On each clock cycle, the contents of the product register 550 may be downshifted by three bit positions. When the least significant bits of the product register are shifted out of the product register, they may be input to the controller 530 as a new segment. In response to these three bits (and one bit from the shift of a prior clock cycle), the controller 530 may cause the IPG 520 to generate an output as shown above in Table 1. The IPG output may be provided to a first input of the carry save adder 540. The downshifted value from the product register 550 may be provided to a second input of the carry save adder 540. The carry save adder 540 may add the two input values and store them to the product register in the most significant bit positions. Again, this embodiment provides improved performance over other shift-add multipliers that operate a single bit shift at a time. As compared to the embodiment of FIG. 4, this embodiment also provides better register utilization because the register 420 (FIG. 4) may be omitted.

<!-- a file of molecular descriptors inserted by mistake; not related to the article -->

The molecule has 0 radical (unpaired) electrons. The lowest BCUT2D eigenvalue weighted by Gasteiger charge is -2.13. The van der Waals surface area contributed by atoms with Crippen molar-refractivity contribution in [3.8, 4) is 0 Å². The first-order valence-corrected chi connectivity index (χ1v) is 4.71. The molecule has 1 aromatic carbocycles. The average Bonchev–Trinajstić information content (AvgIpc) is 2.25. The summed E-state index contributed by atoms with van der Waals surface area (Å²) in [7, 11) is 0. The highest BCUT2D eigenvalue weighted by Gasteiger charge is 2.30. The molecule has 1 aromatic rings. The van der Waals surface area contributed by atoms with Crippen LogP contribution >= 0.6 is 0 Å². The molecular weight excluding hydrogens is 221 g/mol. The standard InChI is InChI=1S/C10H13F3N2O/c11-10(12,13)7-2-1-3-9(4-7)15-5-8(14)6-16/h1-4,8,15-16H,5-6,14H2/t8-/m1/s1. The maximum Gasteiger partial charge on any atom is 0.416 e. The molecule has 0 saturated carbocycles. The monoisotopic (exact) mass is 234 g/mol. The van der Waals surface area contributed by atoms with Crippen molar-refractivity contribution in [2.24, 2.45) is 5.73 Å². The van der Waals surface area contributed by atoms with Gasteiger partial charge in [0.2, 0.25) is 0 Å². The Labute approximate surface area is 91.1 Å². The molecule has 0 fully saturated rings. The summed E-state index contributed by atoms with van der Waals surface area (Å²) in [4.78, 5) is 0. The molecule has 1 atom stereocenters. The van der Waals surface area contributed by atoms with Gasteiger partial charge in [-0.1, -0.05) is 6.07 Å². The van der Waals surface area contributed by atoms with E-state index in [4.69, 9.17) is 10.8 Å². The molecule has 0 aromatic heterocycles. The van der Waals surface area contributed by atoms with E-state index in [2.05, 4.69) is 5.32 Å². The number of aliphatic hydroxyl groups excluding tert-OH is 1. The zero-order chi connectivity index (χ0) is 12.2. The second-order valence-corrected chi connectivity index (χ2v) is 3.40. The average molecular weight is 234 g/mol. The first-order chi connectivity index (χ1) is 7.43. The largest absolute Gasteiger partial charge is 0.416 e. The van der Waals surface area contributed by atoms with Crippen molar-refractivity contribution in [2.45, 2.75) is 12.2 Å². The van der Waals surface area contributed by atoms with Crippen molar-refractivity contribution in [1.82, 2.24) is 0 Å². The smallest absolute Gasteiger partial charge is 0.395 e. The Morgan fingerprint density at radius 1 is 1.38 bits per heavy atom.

FIG. 10 illustrates a multiplication circuit 600 according to another embodiment of the present invention. This embodiment may be used to evaluate equation 7 above. In this embodiment, the multiplier 600 may include a pair of IPGs 610, 620. A first IPG 610 may evaluate the A·B[i] term of equation of equation 7, the second IPG 620 may evaluate the d·q[i−1] term. The first IPG 610 may accept as inputs values of A and 3A from respective registers 630, 640. The first IPG 610 may be controlled by a controller 650 which in turn may be controlled by the respective word of B (input not shown).

The second IPG 620 may accept values of d and 3d from respective sources 660, 670. The second IPG 620 may be controlled by a q value 680.

The multiplication circuit 600 may include a carry save adder 690 that accepts, as inputs, outputs from the two IPGs 610, 620 and a result value from a product register 700. An output of the carry save adder 690 may be input to the product register 700. The product register 700 may be provided as a shift register to implement the shifts described in connection with FIG. 3. A span of bits from the least significant bit positions may output to the carry save adder 690 as the r[i] value.